An ice-vending firm in Manguzi, KwaZulu-Natal, has complained of unfair competition from an unlikely source — the local police station.
The aggrieved businessman is the owner of Eskimo Ice, Chris Barnard, who has lodged a complaint with the area commissioner of the South African Police Services (SAPS) and the police complaints directorate.
Barnard says Inspector Johan Kuilder, stationed at Manguzi, is running an ice business from police premises, using police resources.
In a letter to the commissioner, Barnard’s lawyers complain that Kuilder has approached Barnard’s “existing clients and proposed to them that Barnard’s products are of an inferior quality”.
“We hereby demand that you immediately stop misinforming our clients and members of the public that our client’s products are inferior,” reads the letter. “We further demand that you stop causing our client’s business damage; that you supply us with the necessary authorisation to operate the business from state property and supply confirmation that your interest in the business has been declared to the [SAPS] head office.”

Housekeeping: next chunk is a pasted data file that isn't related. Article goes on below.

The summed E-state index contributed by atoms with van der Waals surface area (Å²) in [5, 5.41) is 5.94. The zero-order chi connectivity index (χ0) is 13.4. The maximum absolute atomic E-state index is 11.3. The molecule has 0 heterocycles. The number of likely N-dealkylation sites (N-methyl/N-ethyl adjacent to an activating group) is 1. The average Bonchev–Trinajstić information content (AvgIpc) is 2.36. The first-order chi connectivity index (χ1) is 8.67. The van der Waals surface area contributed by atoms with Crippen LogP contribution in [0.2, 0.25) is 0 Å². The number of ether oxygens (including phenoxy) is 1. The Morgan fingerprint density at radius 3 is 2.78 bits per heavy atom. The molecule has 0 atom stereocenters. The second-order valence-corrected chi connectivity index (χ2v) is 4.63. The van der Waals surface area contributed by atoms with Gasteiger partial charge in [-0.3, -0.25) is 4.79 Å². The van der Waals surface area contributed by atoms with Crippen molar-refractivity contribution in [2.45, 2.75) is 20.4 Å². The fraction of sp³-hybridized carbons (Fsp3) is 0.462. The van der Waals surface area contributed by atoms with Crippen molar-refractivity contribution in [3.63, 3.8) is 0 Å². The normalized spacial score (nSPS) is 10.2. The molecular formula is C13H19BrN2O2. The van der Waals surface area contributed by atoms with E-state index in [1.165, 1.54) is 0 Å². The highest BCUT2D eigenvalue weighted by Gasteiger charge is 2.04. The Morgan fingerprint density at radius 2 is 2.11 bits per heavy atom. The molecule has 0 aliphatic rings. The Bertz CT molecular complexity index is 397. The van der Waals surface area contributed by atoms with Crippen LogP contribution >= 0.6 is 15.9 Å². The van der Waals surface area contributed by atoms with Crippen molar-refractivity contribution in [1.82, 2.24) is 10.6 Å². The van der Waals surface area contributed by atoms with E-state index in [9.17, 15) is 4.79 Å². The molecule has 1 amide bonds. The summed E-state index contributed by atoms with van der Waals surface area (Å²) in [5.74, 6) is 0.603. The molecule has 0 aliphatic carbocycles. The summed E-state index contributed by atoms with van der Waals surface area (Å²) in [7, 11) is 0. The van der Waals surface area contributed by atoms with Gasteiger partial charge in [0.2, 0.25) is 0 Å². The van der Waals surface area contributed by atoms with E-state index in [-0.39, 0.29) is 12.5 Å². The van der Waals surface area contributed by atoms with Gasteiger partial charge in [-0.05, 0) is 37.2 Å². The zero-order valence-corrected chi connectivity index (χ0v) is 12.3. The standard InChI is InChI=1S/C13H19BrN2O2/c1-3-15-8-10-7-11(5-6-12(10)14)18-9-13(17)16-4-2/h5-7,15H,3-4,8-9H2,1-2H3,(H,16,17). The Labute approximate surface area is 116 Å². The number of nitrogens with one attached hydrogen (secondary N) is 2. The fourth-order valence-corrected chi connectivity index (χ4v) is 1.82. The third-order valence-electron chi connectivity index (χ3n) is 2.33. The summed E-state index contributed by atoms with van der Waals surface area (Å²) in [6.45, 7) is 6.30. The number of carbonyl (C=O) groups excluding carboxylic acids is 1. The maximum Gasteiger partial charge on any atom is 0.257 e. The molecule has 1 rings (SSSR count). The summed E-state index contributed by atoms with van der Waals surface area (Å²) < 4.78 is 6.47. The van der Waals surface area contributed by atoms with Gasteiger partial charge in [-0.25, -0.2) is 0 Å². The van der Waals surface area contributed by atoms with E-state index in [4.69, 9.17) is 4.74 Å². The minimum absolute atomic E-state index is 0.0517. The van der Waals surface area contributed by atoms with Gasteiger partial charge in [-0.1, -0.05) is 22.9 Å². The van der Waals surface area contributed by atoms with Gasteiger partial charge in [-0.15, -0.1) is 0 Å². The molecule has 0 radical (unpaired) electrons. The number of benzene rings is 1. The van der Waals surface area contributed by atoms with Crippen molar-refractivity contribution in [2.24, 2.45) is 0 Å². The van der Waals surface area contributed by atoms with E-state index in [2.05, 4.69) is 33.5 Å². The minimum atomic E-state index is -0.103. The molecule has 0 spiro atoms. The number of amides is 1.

In the mid-1990s Kuilder was told by the state to stop using police resources for his boerewors carts. Barnard told the Mail & Guardian that Kuilder’s business activities were particularly problematic, given that Manguzi was a high-crime area. Police confirmed this, saying it was on the main vehicle smuggling route from South Africa to Mozambique.
The investigating officer in charge of the case, Inspector Leon Buitendach, confirmed that a complaint about Kuilder had been lodged with the Umfolozi area commissioner. He had been on leave and could not say how far the investigations had gone.
Kuilder admitted that there was a large “Iqwa Ice” signpost at the police premises. However, he said, his wife ran the business. Kuilder’s wife works in Empangeni, about 300km from Manguzi, and returns home only twice a month. Asked how she was able to run the business, Kuilder replied: “I don’t know, but she does.”